John Kernick

Ever feel bad about giving into your food cravings? Fear not, says Jessica Seinfeld, whose most recent best-selling cookbook, Food Swings, was created for those who like to toe the line between virtue and vice. Here, the self-taught culinarian and mom to three kids with comedy great Jerry Seinfeld, dishes on dinner rituals, wine intake, and how a good chocolate cake is one of life's not-to-be-missed pleasures.

InStyle: How are you feeling with the reaction that Food Swings has gotten so far? It’s gone straight to the top!

Jessica Seinfeld: I’ve done four cookbooks and all four have ended up as best sellers on the New York Times so that's really nice! I think people feel that they can rely on me and that I'm not a complete hack. I mean I am a hack, but I've also been cooking for over 30 years so it's something I know how to do very well. It's also something that I do out of necessity and not because I absolutely love it. I don't spend inordinate amounts of time studying how to cook, or trying to get the lingo right, or making it a more sophisticated pursuit. I just try to make it doable for busy people with complicated lives.

I think a lot of people can relate to the concept of good versus bad eating habits.

I do think people — including myself — struggle with food and what we want to eat versus what we should eat. I'm active on social media and am constantly seeing wellness images that are juxtaposed with really indulgent foods. One of my best posts was of a simple chocolate cake. It interests me how that spoke to people. We're constantly punishing ourselves with the idea that, 'Well, this makes me happy, but I can't have it.' I’ve had that conversation in my head and it’s really tiring. I wanted a bible that I could basically live between the covers of. So the first half is virtuous and the second half is vice. I felt like if I could just go between the two sides, that's a good enough program for me because it’s a little more moderate and wasn't going to make me feel bad if I failed. And I guess a lot of the clean recipes that I've come across are really complicated and I don't have that kind of time with a full time job (at Good+ Foundation) and three kids and a husband that's been traveling three days a week.

Is dinnertime a bit of a ritual in your house then?

Yes, I am still committed to putting a home cooked meal on the table for my family every single night because that's how I grew up and it's also a nice way for me to end a workday. And if I have the skills why not use them? It's easy to order takeout, but it's more expensive and it doesn't feel as good. I also want to make it easier for other people because ultimately my goal is to be a problem solver for other people.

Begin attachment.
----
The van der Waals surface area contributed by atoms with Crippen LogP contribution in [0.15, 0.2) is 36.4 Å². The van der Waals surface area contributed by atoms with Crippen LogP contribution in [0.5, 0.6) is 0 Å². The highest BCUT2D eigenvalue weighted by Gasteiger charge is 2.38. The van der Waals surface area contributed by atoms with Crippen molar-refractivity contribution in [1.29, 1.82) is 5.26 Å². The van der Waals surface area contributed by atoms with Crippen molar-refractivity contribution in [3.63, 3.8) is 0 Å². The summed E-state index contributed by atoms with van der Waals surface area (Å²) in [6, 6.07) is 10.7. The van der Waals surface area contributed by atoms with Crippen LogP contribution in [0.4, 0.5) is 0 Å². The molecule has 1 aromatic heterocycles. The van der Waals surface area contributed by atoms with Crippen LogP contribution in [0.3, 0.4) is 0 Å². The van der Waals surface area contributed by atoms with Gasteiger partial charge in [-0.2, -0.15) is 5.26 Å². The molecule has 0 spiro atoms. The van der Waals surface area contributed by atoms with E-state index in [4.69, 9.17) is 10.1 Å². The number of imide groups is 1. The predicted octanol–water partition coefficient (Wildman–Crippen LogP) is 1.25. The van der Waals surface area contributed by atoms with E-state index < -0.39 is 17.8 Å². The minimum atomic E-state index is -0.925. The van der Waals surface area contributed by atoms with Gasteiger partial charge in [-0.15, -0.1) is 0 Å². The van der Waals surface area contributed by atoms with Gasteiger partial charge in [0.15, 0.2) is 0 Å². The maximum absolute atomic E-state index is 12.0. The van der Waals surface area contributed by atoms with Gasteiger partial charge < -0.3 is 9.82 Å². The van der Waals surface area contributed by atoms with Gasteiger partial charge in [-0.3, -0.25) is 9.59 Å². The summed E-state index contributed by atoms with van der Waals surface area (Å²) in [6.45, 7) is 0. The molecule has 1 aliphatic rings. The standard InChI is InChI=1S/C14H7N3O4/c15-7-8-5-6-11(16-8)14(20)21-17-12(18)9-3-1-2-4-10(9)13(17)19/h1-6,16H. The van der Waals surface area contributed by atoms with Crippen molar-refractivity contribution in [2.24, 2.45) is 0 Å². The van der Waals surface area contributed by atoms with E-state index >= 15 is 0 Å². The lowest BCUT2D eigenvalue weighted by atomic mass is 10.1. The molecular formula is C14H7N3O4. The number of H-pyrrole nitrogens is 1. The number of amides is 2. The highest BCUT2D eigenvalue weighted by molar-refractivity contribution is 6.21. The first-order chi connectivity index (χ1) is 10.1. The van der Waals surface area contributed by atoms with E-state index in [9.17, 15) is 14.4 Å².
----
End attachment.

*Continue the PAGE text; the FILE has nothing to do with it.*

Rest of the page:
Does your family help out in the kitchen?

My kids do not. They cook on their own which is cool. My daughter is not into food or cooking at all. She never has been and she never will be unless it's ice cream or candy. One day I know she'll eat like a normal person, but the time is not now. But to be honest, I don't really want the help; I'm such a control freak. I like to do everything from the beginning, so when someone takes a step away from me I'm, like, in a panic.

Do you like indulge with a glass of wine while cooking?

I'm trying to keep it to one glass a night. I used to always fill up like one or two with my husband, and then my kids would be like, 'Can you help me with my essay?' And it's like, 'Oh, am I editing an essay with you? Shoot!' One time I helped my daughter with one and so she got a terrible grade, I think because of me.

Did you ever envision yourself going down this path?

Never! With my first book, I couldn't bear the fact that my kid would not eat anything unless it was made with white flour. So I came up with this idea of blending fruits and vegetables and putting it my kids’ favorite foods. It's an age-old tradition. I followed up that book because people kept asking for more recipes since they had cooked through the first one, so I did another. And then my closest friends started to have their kids and would say, 'I want to cook this way for my kids, but I don't know how.' I created a book for them so they could go from being terrified to feeling successful in the kitchen. What I love is that cooking is a basic life skill that I feel is important and it's been lost. Especially now you can order any food you want, we're really getting away from these basic life skills that mean something. There's something really reassuring about always being able to take care of yourself and other people.